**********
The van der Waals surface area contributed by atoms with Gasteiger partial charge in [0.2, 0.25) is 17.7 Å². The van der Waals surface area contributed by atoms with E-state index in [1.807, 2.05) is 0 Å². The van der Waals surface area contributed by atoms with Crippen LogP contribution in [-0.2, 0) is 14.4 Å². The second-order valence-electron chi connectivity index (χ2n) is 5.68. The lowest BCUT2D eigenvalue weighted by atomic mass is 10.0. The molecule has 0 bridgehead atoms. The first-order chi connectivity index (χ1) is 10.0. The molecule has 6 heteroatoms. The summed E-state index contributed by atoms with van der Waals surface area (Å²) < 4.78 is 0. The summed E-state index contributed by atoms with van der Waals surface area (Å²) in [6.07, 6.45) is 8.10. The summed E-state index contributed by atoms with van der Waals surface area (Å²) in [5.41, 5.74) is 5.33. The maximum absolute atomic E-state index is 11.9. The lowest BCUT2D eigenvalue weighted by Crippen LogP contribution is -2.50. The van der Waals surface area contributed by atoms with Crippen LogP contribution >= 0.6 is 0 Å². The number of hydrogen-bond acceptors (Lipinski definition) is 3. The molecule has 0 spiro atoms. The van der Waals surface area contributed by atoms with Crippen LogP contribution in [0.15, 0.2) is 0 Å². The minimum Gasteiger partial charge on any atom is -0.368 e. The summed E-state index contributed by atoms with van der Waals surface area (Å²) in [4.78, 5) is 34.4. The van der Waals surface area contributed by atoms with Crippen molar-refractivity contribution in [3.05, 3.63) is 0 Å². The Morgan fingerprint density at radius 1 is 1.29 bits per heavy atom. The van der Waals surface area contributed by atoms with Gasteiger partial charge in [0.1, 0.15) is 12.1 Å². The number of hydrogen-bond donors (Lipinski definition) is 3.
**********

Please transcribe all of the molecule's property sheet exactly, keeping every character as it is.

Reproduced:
The van der Waals surface area contributed by atoms with Gasteiger partial charge in [0.2, 0.25) is 17.7 Å². The van der Waals surface area contributed by atoms with E-state index in [1.807, 2.05) is 0 Å². The van der Waals surface area contributed by atoms with Crippen LogP contribution in [-0.2, 0) is 14.4 Å². The second-order valence-electron chi connectivity index (χ2n) is 5.68. The lowest BCUT2D eigenvalue weighted by atomic mass is 10.0. The molecule has 0 bridgehead atoms. The first-order chi connectivity index (χ1) is 10.0. The molecule has 6 heteroatoms. The summed E-state index contributed by atoms with van der Waals surface area (Å²) < 4.78 is 0. The summed E-state index contributed by atoms with van der Waals surface area (Å²) in [6.07, 6.45) is 8.10. The summed E-state index contributed by atoms with van der Waals surface area (Å²) in [5.41, 5.74) is 5.33. The maximum absolute atomic E-state index is 11.9. The lowest BCUT2D eigenvalue weighted by Crippen LogP contribution is -2.50. The van der Waals surface area contributed by atoms with Crippen LogP contribution >= 0.6 is 0 Å². The number of hydrogen-bond acceptors (Lipinski definition) is 3. The molecule has 0 spiro atoms. The van der Waals surface area contributed by atoms with Crippen LogP contribution in [0.15, 0.2) is 0 Å². The minimum Gasteiger partial charge on any atom is -0.368 e. The summed E-state index contributed by atoms with van der Waals surface area (Å²) in [4.78, 5) is 34.4. The van der Waals surface area contributed by atoms with Crippen molar-refractivity contribution in [3.05, 3.63) is 0 Å². The Morgan fingerprint density at radius 1 is 1.29 bits per heavy atom. The van der Waals surface area contributed by atoms with Gasteiger partial charge in [0.1, 0.15) is 12.1 Å². The number of hydrogen-bond donors (Lipinski definition) is 3.